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Tips for overcoming writer’s block: 7 ideas to get you writing again

Have you ever walked into a room and completely forgotten why you were there? Writer’s block is a little like that. We know we’ve opened our laptops for a reason. We know our fingers should be tapping away and yet, we sit there staring at the glow of a blank screen.

When writing is your hobby, writer’s block is frustrating. But when writing pays your bills, this can be extremely unnerving or even scary when you can’t seem to break through the wall. I’ve had quite a bit of experience when it comes to finding fresh inspiration. So, this blog goes through some hints and tips I’ve picked up to mute the internal screaming and help get rid of writer’s block.

What is writer’s block?

Writer’s block is essentially a mental freeze: when nothing can penetrate an imaginary wall in a writer’s mind to spark their creativity. It’s a very frustrating experience and can also appear at the most inconvenient times! Imagine the wheel of death on the final episode of your favourite show! When it hits, it can be anxiety-inducing for a writer; spurring on imposter syndrome thoughts such as: ‘I’m no good’, ‘Why would anyone employ me?’ or ‘I can’t do this’.

Although there’s no cure for writer’s block, there are lots of different ways to escape the downward spiral and get your text back on track.

7 ideas to smash through writer’s block

1. Wander outside

A change of scenery is a quick and easy way to forget about your writer’s block. Not only is walking great for your physical and mental well-being, but it makes you take a step back from the screen and soak up your natural surroundings. Walk a familiar route or try somewhere new to experience different sounds, sights and scents. By focusing on something off-topic, your brain stirs up original ideas you may have not previously considered.

2. Talk it out

Whether it’s out loud to yourself, calling a friend for a rant or chatting nonsense to your pet (they’re great listeners you know!). Talking allows you to break down the problem. Often, when you discuss an issue out loud, your brain automatically figures out the solution. Often before you’ve finished outlining the problem. An outside perspective can also help offer an alternative opinion.

3. Let your subconscious take over

Any excuse for a nap is a good one! Our subconscious has an incredible ability to debate and resolve issues somewhere at the back of our brain (there’s probably a scientific term for this!). Whilst we dream of ice cream fountains, telling our bosses to ‘piss off’ or enjoying our imaginary superhero powers, our brain works through any creative blockages we have. Meaning we wake up refreshed and inspired to keep writing.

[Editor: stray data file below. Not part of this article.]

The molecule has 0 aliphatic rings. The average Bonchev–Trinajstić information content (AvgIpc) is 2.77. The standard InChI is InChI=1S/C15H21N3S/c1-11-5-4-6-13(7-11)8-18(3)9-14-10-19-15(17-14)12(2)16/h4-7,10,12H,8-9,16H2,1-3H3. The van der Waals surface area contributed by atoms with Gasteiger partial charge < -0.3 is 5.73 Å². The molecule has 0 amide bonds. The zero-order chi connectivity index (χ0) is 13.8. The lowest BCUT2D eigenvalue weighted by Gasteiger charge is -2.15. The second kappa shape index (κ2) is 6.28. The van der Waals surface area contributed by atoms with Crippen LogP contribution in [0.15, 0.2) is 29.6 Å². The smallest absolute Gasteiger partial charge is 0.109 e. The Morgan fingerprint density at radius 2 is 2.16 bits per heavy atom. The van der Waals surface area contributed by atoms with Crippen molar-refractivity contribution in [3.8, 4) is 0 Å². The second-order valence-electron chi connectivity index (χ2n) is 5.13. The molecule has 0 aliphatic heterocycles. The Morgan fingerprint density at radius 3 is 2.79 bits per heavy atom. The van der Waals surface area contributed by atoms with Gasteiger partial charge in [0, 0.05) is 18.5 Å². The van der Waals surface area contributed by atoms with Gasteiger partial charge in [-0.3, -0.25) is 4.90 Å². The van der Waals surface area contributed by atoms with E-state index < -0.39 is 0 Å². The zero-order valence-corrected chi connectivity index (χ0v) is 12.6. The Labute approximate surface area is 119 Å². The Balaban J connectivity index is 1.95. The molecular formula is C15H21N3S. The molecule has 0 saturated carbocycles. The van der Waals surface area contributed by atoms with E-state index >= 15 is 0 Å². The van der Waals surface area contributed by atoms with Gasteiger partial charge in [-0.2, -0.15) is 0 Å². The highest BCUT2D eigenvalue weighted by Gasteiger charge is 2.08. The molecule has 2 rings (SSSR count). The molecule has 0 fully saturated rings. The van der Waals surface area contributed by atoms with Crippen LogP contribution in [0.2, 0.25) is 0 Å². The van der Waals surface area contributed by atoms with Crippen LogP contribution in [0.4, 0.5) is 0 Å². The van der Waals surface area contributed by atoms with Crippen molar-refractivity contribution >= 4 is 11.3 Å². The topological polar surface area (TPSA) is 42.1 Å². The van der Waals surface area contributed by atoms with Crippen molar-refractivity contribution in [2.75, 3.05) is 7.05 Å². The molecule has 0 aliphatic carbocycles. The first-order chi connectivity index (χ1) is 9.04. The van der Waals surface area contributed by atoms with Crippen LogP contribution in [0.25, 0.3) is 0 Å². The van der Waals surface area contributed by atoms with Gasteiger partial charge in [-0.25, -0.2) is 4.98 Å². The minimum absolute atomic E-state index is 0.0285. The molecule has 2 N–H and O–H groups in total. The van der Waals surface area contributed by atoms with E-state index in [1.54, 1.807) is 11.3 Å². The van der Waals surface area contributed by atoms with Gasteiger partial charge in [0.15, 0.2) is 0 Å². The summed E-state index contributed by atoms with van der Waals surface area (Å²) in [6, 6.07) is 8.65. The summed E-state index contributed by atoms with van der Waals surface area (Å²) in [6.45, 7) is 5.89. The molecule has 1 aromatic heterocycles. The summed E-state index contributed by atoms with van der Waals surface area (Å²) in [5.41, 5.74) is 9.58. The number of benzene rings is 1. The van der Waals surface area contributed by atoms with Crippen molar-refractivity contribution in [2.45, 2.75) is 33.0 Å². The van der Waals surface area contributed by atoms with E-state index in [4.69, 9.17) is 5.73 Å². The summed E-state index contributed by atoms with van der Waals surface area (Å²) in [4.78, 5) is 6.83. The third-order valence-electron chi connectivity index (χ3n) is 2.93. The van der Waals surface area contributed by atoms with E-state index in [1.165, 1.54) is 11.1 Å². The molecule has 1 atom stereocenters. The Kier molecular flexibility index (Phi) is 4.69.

4. Make a cuppa

Not only does a cup of tea make any situation better, especially when accompanied by several biscuits. But by focusing your attention on an activity or process you stop worrying about the issue in front of you. Again, your brain concentrates on the task at hand whilst your subconscious busies away breaking down your writer’s wall.

5. Work up a sweat

Writer’s block can cause writers a lot of unnecessary anxiety and depression, especially if it extends over a period of time. When we exercise, whether that’s a brisk walk, calming yoga class or a weights session at the gym, our body releases endorphins and that feel-good buzz! Once your mind is filled with positivity, you can often find a solution to your writing woes.

6. Write nonsense and edit later

Stream of consciousness is a handy hack to practise writing skills, create story ideas or journal your thoughts and feelings. It helps slim down the millions of open tabs within your mind, storing them in another place and freeing up space for more important and creative thoughts. Yes, you’ll write a load of waffle which is always entertaining when you come to reread it! But it’s a form of stress relief. You never know, there might be a hidden gem amongst those scribbles.

7. Hug your pet

If you have a furry friend, then now’s the time to pay them some extra attention. If your pet is anything like my old pup (RIP Mosslin), they’ll be invading your workspace anyway! But it’s proven that by cuddling someone you have a bond with, your body releases oxytocin – the love hormone – making you feel happy and comforted. A great way to destress and refocus.

Whatever you do, don’t panic

As irritating as it is, writer’s block is a part of life, whether you’re a professional writer or not. Sadly, JK Rowling didn’t come up with a Hogwarts spell for it and there’s no solution. So, rather than fight it, embrace it. Use it as an excuse to take a break and do something fun!

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